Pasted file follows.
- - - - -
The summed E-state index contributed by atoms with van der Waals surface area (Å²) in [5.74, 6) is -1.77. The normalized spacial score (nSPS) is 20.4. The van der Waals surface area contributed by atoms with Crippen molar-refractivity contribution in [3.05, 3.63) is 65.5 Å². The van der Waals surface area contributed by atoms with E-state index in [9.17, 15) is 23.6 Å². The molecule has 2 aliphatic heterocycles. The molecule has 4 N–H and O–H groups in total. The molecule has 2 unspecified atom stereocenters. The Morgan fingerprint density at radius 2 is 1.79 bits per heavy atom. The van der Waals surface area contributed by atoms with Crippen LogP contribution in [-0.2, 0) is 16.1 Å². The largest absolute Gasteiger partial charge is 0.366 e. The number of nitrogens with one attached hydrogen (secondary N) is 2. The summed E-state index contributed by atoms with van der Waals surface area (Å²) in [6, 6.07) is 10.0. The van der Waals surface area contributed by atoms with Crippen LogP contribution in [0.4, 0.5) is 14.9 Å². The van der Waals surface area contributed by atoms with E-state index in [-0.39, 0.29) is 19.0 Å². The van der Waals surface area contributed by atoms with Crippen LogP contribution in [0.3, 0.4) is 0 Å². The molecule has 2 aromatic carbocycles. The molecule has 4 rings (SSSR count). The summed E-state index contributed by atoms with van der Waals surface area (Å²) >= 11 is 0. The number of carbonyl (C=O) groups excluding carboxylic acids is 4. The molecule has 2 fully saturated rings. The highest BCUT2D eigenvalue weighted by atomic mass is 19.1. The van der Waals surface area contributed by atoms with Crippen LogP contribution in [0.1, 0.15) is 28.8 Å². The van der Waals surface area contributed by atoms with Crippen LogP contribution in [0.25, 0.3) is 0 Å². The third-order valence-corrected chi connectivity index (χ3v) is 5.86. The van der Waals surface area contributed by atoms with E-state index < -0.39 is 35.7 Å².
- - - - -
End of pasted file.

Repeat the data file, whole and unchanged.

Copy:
The summed E-state index contributed by atoms with van der Waals surface area (Å²) in [5.74, 6) is -1.77. The normalized spacial score (nSPS) is 20.4. The van der Waals surface area contributed by atoms with Crippen molar-refractivity contribution in [3.05, 3.63) is 65.5 Å². The van der Waals surface area contributed by atoms with E-state index in [9.17, 15) is 23.6 Å². The molecule has 2 aliphatic heterocycles. The molecule has 4 N–H and O–H groups in total. The molecule has 2 unspecified atom stereocenters. The Morgan fingerprint density at radius 2 is 1.79 bits per heavy atom. The van der Waals surface area contributed by atoms with Crippen LogP contribution in [-0.2, 0) is 16.1 Å². The largest absolute Gasteiger partial charge is 0.366 e. The number of nitrogens with one attached hydrogen (secondary N) is 2. The summed E-state index contributed by atoms with van der Waals surface area (Å²) in [6, 6.07) is 10.0. The van der Waals surface area contributed by atoms with Crippen LogP contribution in [0.4, 0.5) is 14.9 Å². The van der Waals surface area contributed by atoms with E-state index in [-0.39, 0.29) is 19.0 Å². The van der Waals surface area contributed by atoms with Crippen LogP contribution in [0.3, 0.4) is 0 Å². The molecule has 2 aromatic carbocycles. The molecule has 4 rings (SSSR count). The summed E-state index contributed by atoms with van der Waals surface area (Å²) >= 11 is 0. The number of carbonyl (C=O) groups excluding carboxylic acids is 4. The molecule has 2 fully saturated rings. The highest BCUT2D eigenvalue weighted by atomic mass is 19.1. The van der Waals surface area contributed by atoms with Crippen LogP contribution in [0.1, 0.15) is 28.8 Å². The van der Waals surface area contributed by atoms with Crippen LogP contribution in [0.25, 0.3) is 0 Å². The third-order valence-corrected chi connectivity index (χ3v) is 5.86. The van der Waals surface area contributed by atoms with E-state index < -0.39 is 35.7 Å².